By MADELINE HUGHES
The New Library and Town Center Project Committee suggested early in the planning process that the library be equipped with solar panels. On Tuesday night, the selectboard took the committee’s recommendation and chose to contract with Shelburne-based Bullrock Solar.
The solar panels on the library will generate almost enough electricity to power the building all year, committee chair Cathy Townsend explained. The town chose to contract out for the service instead of buying its own solar arrays because of the upfront costs to purchase the panels and maintenance cost over their lifetime.
When the request for a proposal went out, six solar firms responded. Town manager Lee Krohn said that the two firms interviewed by the committee were the only two that offered to sell the town power offsite solar arrays up to the limit 500 kw to other municipal buildings,.
Townsend said she hoped the decision to include solar on the new library will influence other town departments to use renewable energy wherever they can.
“The town energy cost for electricity is about $250,000 per year,” she said. “Bullrock Solar forecasts a savings of at least $17,000 per year for the next 25 years. That’s almost a half million dollars (over the 25-year contract)! I hope this will encourage other town departments, local businesses, and the Town of Shelburne to think of creative renewable energy possibilities for the future.”
Tuesday’s selectboard meeting marked Dr. Josh Dein’s last regular meeting of his three-year term. His fellow board members Jerry Storey and Mary Kehoe thanked him for his service during their meeting comments.
Half a dozen Shelburne residents also thanked him for his tenure on the board.
Chris Boyd joked Dein’s three years “seems like a lifetime, doesn’t it?”
The crowd laughed. Boyd and others thanked Dein for his “courage” and ability to stick through the tough times.
In 2017, members of the selectboard took issue with Dein’s conduct regarding the project by Vermont Railway to build large salt storage sheds north of Shelburne Village near the LaPlatte River. Some board members sought to have Dein removed from the board by going to Vermont Superior Court. Dein made an agreement with the selectboard at the time to not participate in conversations about the railroad. It is an agreement he has kept to date. The case currently is awaiting action by the U.S. Court of Appeals for the Second Circuit in New York City.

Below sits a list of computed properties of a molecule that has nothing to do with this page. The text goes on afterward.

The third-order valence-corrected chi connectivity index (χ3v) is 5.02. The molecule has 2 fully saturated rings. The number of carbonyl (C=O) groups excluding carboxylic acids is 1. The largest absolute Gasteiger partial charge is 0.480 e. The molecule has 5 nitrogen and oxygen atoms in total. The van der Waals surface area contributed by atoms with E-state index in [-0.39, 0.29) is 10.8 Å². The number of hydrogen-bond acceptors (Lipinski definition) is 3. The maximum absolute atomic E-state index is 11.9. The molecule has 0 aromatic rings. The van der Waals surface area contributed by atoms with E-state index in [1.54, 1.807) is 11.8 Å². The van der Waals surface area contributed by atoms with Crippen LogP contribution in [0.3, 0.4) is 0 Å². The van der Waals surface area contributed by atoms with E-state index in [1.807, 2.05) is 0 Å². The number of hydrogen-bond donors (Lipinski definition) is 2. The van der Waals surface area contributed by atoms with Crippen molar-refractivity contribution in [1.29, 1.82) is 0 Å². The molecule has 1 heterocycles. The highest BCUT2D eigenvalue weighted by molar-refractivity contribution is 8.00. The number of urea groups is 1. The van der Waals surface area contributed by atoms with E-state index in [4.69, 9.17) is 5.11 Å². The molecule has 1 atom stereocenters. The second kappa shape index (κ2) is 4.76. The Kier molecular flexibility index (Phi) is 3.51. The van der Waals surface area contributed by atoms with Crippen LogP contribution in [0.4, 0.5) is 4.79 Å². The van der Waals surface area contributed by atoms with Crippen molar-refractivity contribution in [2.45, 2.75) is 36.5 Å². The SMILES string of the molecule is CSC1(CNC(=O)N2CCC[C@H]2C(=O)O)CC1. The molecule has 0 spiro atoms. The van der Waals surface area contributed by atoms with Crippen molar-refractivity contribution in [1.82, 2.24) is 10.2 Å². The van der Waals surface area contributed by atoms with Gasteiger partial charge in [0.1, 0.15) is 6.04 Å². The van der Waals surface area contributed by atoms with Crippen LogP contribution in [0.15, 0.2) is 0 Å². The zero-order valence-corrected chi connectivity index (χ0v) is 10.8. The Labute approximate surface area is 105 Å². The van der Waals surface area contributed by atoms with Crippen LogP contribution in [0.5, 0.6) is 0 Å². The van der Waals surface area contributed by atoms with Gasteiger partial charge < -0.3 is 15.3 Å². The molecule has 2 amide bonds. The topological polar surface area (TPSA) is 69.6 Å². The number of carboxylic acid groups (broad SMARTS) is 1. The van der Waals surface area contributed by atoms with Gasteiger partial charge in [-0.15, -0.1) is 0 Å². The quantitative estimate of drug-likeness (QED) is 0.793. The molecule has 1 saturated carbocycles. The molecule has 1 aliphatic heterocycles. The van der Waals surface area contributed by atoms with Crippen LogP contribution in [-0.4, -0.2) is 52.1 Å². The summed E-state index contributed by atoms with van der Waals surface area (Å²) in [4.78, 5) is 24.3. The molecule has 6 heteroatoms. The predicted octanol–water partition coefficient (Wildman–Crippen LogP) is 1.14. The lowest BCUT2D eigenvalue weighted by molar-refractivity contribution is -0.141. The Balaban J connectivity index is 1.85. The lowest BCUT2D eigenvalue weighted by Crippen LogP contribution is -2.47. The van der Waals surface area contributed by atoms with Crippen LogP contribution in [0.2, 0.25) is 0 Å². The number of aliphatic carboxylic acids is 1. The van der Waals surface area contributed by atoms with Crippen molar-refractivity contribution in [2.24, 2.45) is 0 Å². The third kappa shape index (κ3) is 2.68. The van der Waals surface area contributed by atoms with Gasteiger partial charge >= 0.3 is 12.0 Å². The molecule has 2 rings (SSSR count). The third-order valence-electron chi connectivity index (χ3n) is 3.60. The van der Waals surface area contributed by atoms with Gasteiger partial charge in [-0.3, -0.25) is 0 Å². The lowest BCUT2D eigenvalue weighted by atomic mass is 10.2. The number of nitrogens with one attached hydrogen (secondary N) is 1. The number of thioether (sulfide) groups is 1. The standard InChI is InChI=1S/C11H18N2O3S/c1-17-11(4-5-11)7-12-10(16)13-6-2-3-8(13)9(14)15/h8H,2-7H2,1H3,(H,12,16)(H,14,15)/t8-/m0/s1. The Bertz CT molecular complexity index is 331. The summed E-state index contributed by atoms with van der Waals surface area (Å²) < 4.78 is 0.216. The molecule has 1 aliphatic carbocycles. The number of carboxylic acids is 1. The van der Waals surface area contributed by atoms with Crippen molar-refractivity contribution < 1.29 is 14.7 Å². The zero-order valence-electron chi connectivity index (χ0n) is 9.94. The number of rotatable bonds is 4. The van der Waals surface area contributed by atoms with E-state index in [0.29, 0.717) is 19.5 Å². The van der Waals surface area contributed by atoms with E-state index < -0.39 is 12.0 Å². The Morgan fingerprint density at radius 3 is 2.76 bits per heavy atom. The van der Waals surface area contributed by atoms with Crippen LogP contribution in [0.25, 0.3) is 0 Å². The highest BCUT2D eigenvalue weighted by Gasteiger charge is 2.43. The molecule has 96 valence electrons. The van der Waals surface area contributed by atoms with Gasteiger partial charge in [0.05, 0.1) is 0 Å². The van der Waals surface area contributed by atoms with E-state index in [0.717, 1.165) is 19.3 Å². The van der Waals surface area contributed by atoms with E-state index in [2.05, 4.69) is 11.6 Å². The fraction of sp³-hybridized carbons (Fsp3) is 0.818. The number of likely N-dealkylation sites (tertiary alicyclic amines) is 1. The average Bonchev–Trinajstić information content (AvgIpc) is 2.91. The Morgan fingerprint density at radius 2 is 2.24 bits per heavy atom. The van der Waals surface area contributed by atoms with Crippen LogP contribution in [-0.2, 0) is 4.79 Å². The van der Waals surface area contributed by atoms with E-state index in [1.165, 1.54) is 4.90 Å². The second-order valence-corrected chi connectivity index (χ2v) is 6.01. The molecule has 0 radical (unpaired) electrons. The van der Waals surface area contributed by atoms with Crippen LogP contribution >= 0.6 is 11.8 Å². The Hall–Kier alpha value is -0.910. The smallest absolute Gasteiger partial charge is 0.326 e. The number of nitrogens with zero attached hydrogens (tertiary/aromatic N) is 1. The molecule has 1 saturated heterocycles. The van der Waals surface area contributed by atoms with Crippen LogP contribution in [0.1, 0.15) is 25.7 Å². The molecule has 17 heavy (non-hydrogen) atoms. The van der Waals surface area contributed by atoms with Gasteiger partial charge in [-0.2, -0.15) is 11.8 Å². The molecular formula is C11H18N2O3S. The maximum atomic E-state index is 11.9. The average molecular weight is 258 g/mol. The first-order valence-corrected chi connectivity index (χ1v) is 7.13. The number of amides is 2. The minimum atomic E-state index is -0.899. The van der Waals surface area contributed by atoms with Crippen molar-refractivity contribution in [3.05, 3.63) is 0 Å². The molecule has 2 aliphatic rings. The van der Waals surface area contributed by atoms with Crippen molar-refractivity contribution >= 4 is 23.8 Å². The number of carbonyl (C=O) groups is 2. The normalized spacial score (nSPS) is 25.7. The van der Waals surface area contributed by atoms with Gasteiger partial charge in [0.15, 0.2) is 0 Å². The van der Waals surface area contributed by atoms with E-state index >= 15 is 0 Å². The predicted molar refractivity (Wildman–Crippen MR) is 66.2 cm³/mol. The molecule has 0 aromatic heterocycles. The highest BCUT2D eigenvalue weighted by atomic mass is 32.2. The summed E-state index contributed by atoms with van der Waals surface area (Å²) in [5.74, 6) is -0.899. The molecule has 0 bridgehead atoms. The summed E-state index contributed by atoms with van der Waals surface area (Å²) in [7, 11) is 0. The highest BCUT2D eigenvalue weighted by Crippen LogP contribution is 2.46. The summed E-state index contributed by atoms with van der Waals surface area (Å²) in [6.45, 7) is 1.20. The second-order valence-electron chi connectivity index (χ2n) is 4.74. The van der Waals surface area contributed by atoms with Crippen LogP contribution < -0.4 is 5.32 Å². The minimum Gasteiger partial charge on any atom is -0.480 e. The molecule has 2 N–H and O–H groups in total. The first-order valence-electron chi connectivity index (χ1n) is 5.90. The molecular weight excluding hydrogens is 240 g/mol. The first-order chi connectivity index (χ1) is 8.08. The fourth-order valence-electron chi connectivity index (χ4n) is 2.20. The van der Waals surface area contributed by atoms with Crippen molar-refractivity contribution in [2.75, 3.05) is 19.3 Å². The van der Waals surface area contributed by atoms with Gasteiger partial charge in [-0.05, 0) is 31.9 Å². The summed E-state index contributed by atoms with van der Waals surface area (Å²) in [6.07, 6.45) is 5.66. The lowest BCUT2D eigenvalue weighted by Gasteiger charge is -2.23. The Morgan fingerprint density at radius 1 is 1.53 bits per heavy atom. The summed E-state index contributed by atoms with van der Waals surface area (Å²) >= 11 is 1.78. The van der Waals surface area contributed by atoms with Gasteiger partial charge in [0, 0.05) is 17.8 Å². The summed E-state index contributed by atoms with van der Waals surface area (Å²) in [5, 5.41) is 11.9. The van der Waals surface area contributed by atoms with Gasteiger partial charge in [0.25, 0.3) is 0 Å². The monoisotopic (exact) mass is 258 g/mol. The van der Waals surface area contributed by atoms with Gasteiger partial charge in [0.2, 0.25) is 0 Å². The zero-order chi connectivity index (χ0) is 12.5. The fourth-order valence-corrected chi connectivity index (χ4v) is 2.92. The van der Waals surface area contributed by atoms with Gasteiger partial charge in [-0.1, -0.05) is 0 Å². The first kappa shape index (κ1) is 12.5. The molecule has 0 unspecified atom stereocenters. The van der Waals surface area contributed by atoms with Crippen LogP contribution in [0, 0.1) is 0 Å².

“In my 46 years, I have never seen a public servant subjected to the type of harassment and discouragement that Dr. Dein has experienced,” Dr. Steven Metz said. “And I know that there were times that Dr. Dein was very discouraged. Now, as a result of change of circumstances, he looks at Shelburne with a far brighter outlook.”
Storey responded, thanking Metz for response to Dein’s service.
“It’s been adventuresome three years,” Storey said. “I’m appreciative and thankful that we have stepped into new days.”
• Craig Wooster was appointed to the Water Commission.
• Approved goals for the town manager.
• Krohn discussed with the board what the director of administration position would look like. Ann Janda previously held that position before resigning in October. Krohn has not been quick to fill that position, instead talking with town staff about what is needed in the position. He suggested a high-level administrative assistant.